This webinar provides an in-depth case study demonstrating how reference standards can be used to develop and validate circulating tumor DNA (ctDNA)-based assays.
Our speaker, Samuel Woodhouse, Head of Technology and Assay Development at Inivata, shares his experiences testing and benchmarking technologies capable of detecting a range of cancer alterations at near single-molecule resolution.
Given the minimally invasive nature of ctDNA analysis and the availability of therapies that are targeted against cancers with specific alterations, this approach is quickly transforming cancer care. As patients have been shown to respond to targeted therapies even when the actionable mutations detected in their circulating DNA were present at low variant allele fractions (VAFs) (< 0.5%), highly sensitive methods are required for optimal clinical use. Along with creating technologies able to look for genetic alterations in ctDNA, it is critical to have suitable reference material with known mutational signatures and fragmentation patterns to ensure consistent and accurate assay validation and performance benchmarking.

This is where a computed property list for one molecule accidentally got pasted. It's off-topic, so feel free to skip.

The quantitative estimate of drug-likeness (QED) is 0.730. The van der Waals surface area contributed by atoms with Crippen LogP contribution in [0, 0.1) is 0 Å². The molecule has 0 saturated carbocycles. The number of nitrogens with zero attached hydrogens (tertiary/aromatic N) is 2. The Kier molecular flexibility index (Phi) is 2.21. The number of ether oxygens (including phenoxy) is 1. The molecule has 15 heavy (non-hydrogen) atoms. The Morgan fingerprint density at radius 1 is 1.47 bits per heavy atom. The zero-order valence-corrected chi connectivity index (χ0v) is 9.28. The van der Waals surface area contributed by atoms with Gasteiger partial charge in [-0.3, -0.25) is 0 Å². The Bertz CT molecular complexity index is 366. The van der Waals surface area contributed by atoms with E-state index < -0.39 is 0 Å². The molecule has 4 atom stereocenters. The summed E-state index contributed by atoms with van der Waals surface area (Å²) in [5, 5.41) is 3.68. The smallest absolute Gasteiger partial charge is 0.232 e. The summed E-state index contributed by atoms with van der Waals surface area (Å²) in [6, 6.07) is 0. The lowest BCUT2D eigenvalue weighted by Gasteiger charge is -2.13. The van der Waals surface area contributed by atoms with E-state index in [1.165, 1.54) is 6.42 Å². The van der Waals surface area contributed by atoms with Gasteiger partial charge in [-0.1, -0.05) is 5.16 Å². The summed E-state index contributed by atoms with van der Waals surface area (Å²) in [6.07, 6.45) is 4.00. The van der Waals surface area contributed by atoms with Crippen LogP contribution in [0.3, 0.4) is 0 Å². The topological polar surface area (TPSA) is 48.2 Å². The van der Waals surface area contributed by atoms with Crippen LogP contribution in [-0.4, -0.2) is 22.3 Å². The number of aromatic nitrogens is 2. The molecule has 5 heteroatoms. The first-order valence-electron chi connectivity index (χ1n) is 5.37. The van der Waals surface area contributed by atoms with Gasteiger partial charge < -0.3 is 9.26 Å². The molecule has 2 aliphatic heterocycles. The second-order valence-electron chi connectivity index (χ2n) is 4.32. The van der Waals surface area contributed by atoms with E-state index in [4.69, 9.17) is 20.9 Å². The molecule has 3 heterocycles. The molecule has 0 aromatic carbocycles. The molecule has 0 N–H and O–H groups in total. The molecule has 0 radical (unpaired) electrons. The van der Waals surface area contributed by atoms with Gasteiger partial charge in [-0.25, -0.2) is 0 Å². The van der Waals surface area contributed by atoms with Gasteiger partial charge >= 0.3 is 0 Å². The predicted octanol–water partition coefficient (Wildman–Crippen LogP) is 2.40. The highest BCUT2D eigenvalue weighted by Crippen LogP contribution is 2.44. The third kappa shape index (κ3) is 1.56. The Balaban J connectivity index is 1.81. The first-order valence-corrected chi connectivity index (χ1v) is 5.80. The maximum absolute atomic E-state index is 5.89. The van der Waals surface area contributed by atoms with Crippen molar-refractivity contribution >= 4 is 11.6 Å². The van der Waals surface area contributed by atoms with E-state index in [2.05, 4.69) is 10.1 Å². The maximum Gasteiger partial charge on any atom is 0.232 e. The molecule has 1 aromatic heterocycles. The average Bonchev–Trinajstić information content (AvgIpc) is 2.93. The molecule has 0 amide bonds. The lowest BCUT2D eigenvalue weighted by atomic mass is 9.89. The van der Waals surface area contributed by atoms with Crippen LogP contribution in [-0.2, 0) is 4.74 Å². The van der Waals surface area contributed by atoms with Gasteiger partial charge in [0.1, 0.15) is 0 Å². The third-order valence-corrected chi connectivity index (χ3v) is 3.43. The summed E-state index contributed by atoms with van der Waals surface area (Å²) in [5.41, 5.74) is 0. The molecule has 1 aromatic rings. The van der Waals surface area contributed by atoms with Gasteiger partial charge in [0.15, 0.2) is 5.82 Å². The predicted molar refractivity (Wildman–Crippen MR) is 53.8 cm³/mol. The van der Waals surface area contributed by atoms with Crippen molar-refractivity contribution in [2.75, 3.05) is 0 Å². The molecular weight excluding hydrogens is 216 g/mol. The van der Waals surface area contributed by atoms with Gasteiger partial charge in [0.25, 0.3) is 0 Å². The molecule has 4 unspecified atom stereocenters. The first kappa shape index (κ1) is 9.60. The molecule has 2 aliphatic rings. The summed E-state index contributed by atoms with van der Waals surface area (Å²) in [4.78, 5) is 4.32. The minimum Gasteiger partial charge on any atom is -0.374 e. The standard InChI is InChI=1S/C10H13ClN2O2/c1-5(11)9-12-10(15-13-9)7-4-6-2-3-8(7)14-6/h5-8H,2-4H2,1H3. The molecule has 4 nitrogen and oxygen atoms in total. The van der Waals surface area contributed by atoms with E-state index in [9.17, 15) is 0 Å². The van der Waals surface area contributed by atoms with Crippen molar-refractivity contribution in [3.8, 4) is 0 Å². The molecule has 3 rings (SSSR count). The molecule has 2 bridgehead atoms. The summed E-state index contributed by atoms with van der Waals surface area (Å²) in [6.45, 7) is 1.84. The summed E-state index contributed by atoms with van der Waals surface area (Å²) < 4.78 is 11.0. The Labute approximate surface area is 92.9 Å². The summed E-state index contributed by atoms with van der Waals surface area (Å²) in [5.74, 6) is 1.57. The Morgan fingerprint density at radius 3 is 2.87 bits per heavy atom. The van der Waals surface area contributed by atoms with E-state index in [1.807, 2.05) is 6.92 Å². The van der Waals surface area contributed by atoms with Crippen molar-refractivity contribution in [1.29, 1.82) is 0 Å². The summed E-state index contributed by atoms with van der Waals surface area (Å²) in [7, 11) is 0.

Inivata’s InVisionFirst Lung is a qualitative laboratory-developed test that uses targeted sequencing to detect single nucleotide variants (SNVs), copy number variants (CNVs), insertions and deletions (INDELs), and structural variants in selected genes from DNA isolated from plasma samples from patients with non-small cell lung cancer (NSCLC). Dr. Woodhouse discusses how, using Horizon Discovery’s control material as a known reference, InVisionFirst Lung demonstrated outstanding sensitivity for mutation calling and a specificity of 99.9997% per base. He will also share how his team used a custom gene fusion reference standard from Horizon Discovery to show that InVisionFirst Lung is the first amplicon-based ctDNA assay to detect ALK and ROS1 gene fusions. Comparison of VAFs between the InVisionFirst assay and the Horizon Reference Standard showed excellent concordance (R2 = 0.965).